A concept version of Toyota’s hydrogen fuel cell truck is running short-haul drayage routes at the Port of Los Angeles as part of a feasibility study, which figures in to the port’s efforts to reduce harmful emissions.
The truck will move goods from select Port of LA and Long Beach terminals to surrounding rail yards and warehouses for distribution. Toyota estimates the vehicle’s daily trips will total around 200 miles — short, frequent route patterns designed to test the duty-cycle capabilities of the fuel cell system. As the study progresses, longer haul routes will be introduced.
daily trips will total around 200 miles
Toyota unveiled its plan to build a fleet of heavy-duty, zero-emission, hydrogen fuel cell trucks last April. The concept truck generates more than 670 horsepower and 1,325 pound-feet of torque from two Mirai fuel cell stacks and a 12kWh battery. Its gross combined weight capacity is 80,000 pounds.
Hydrogen fuel cells — which use compressed hydrogen as their fuel and release only water vapor as an emission — have been in development for decades, but only recently have they attained performance and range numbers good enough to replace an average driver's gasoline-powered car.
That said, hydrogen hasn’t taken off as a propulsion technology due to severe shortage in fueling stations. Experts predict that commercial vehicles, like trucks and forklifts, could benefit more from hydrogen, thanks to access to centralized, industrial fueling stations at ports or warehouses.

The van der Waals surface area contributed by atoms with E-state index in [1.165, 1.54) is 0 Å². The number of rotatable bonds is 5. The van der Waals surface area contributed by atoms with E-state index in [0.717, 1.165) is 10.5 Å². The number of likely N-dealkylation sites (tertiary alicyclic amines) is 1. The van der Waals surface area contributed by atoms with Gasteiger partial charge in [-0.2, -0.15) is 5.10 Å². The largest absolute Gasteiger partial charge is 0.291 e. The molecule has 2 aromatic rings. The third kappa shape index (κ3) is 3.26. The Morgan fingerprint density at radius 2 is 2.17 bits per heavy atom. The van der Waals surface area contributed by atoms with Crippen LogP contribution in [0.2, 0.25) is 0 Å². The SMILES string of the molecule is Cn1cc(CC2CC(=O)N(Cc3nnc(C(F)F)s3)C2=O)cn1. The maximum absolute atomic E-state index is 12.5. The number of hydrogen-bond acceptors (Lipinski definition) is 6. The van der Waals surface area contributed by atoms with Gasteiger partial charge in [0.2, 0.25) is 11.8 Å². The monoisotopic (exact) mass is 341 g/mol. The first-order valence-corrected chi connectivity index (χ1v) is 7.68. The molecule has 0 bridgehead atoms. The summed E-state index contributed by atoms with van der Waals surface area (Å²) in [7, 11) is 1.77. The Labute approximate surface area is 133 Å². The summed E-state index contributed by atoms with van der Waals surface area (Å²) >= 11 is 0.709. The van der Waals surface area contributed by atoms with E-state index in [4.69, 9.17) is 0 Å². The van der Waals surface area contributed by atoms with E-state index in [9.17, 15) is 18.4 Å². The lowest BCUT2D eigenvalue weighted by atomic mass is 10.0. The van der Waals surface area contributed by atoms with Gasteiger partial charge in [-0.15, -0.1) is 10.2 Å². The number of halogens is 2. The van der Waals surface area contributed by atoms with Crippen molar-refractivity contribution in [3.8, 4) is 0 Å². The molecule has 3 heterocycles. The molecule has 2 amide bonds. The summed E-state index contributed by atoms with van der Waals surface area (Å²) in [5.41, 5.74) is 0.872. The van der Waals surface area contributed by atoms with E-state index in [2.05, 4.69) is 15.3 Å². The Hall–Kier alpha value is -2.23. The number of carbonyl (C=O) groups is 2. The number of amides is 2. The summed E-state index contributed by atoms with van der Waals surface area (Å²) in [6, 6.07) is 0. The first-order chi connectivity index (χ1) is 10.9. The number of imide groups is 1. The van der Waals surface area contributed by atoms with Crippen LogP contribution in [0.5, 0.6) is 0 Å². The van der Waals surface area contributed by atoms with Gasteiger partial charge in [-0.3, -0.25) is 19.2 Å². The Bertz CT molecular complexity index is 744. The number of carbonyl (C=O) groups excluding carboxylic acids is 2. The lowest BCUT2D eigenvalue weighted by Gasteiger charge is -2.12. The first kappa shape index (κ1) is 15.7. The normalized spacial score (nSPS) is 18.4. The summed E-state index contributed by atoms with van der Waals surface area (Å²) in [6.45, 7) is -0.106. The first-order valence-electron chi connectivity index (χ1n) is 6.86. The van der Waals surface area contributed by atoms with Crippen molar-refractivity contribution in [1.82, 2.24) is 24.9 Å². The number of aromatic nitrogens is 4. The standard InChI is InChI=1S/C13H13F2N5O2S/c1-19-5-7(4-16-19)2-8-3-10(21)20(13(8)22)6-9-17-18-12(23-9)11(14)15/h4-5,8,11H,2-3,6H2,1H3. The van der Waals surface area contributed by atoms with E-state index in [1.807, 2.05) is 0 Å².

Toyota has more experience with fuel cell vehicles than most automakers. The automaker began selling its hydrogen-powered Mirai sedan in the US in 2015, but recent reports suggest the company has only sold several hundred units. Toyota has said it plans to sell buses powered by hydrogen fuel cells in Tokyo this year, in time for the 2020 Summer Olympics.
And Toyota isn’t alone in pursuing zero-emission big rigs. Nikola Motor Company recently unveiled a huge class 8 truck that's powered by hydrogen fuel cells. The Salt Lake City-based startup claims its H2-powered truck will have an operational range of as much as 1,200 miles when it's released in 2020.
Meanwhile, Elon Musk, who has called hydrogen power “incredibly dumb,” “extremely silly,” “mind-bogglingly stupid,” and most succinctly, “bullshit,” will be unveiling an electric battery-powered semi truck in November.